Budapest Festival Orchestra Plays Carnegie Hall
Hungarian conductor Iván Fischer has strong opinions about his homeland, from its music to its politics.
On the musical side, he routinely makes a strong case for his compatriots. In Fischer's eight previous visits to Carnegie Hall, dating back to 1998, he has spotlighted pieces by Bela Bartók, Franz Liszt and Ernő Dohnányi, usually tossing in a Hungarian folk tune or two for good measure.
For Thursday's concert with the Budapest Festival Orchestra, which Fischer founded with pianist Zoltán Kocsis, Liszt was on the menu. Pianist Marc-André Hamelin played the Piano Concerto No. 1, a flashy piece Liszt created as a vehicle for his own virtuosity. Liszt premiered the concerto in Weimar in 1855 in a concert conducted by Hector Berlioz that also featured the conductor's Symphonie Fantastique. This concerto is beloved for its dazzling octaves, delicate filigree and the prominent ping of the triangle in the third movement.
Fischer opened the program with the Overture to Der Freischütz. The opera, by Carl Maria von Weber, with its magic bullets and supernatural elements, is an early example of German Romantic opera.
On the political end, Fischer has been critical of Hungary's right-wing parties and outspoken on the current immigration situation. Last fall, before conducting Mahler's Seventh Symphony in Berlin, Fischer took the microphone, welcomed his guests from Syria and then launched into a short but impassioned speech.
"I've been hearing disturbing reports from Hungary that migrants are being detained," he told the audience. "I appeal that they be released immediately. Immediately, so they can go where they want to go and get registered where they want." Fischer has also composed an opera, The Red Heifer, inspired by the resurgence of anti-Semitism in Hungary.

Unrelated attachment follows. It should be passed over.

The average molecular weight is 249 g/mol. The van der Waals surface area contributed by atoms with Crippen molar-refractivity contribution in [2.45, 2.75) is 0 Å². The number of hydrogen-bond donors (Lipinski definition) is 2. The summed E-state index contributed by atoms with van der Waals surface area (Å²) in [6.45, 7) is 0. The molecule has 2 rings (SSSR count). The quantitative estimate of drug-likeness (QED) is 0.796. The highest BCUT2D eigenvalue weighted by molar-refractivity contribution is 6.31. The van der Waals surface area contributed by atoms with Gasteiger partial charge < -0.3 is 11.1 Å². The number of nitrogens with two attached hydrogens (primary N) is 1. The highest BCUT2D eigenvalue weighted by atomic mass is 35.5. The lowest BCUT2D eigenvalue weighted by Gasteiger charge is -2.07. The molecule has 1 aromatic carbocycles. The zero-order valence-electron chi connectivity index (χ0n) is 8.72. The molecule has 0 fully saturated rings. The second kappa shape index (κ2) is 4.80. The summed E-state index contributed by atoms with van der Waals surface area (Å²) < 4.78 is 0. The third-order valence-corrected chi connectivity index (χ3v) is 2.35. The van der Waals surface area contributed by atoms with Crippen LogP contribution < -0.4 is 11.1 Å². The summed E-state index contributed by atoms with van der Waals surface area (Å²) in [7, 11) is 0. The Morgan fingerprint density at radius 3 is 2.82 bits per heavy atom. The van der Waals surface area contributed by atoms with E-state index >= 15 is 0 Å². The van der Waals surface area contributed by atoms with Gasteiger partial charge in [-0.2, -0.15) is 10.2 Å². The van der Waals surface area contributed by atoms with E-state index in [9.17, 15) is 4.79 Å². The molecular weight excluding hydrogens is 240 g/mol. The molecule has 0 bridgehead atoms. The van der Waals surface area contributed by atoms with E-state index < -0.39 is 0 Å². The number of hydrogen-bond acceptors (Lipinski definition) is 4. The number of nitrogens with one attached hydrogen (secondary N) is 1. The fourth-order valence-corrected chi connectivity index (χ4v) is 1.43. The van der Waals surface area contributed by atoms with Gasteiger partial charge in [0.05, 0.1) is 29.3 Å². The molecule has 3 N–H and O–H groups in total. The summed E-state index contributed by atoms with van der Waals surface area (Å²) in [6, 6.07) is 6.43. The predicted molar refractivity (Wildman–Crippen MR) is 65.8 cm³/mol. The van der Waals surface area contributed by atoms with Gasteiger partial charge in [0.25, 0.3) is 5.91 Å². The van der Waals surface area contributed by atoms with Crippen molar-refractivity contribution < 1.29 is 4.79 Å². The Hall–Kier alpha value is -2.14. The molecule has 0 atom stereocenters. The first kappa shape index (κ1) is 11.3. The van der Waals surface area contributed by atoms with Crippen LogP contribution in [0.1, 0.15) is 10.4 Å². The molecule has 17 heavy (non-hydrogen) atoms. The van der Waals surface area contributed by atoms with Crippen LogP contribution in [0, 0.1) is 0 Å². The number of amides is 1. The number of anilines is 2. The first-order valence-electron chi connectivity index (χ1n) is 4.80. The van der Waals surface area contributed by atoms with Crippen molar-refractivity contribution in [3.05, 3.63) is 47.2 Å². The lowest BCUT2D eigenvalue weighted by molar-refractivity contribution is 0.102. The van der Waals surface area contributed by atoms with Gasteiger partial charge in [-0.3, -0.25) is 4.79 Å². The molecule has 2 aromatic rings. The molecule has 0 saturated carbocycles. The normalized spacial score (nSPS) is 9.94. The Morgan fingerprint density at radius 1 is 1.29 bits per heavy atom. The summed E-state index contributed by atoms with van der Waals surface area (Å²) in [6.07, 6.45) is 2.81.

Fischer concluded this concert with Prokofiev's powerful Symphony No. 5. Written at the height of World War II at a special retreat set up for artists northeast of Moscow, the symphony was the first Prokofiev had composed in 16 years. The 45-minute work came to signify a sense of pride for many Russians. "I conceived of it as a symphony on the greatness of the human soul," Prokofiev said.
Harlow Robinson, in his Prokofiev biography, says that while the heroic tone and epic scale conformed to what the Soviet authorities expected, the symphony was a success in many other ways. "Nothing else Prokofiev had composed since returning to the U.S.S.R.," Robinson writes, "more brilliantly captured the spirit of a moment — even of an entire era — or generated more unanimous and genuine critical, political and popular enthusiasm than his Fifth Symphony."
Budapest Festival Orchestra
Iván Fischer, music director
Marc-André Hamelin, piano
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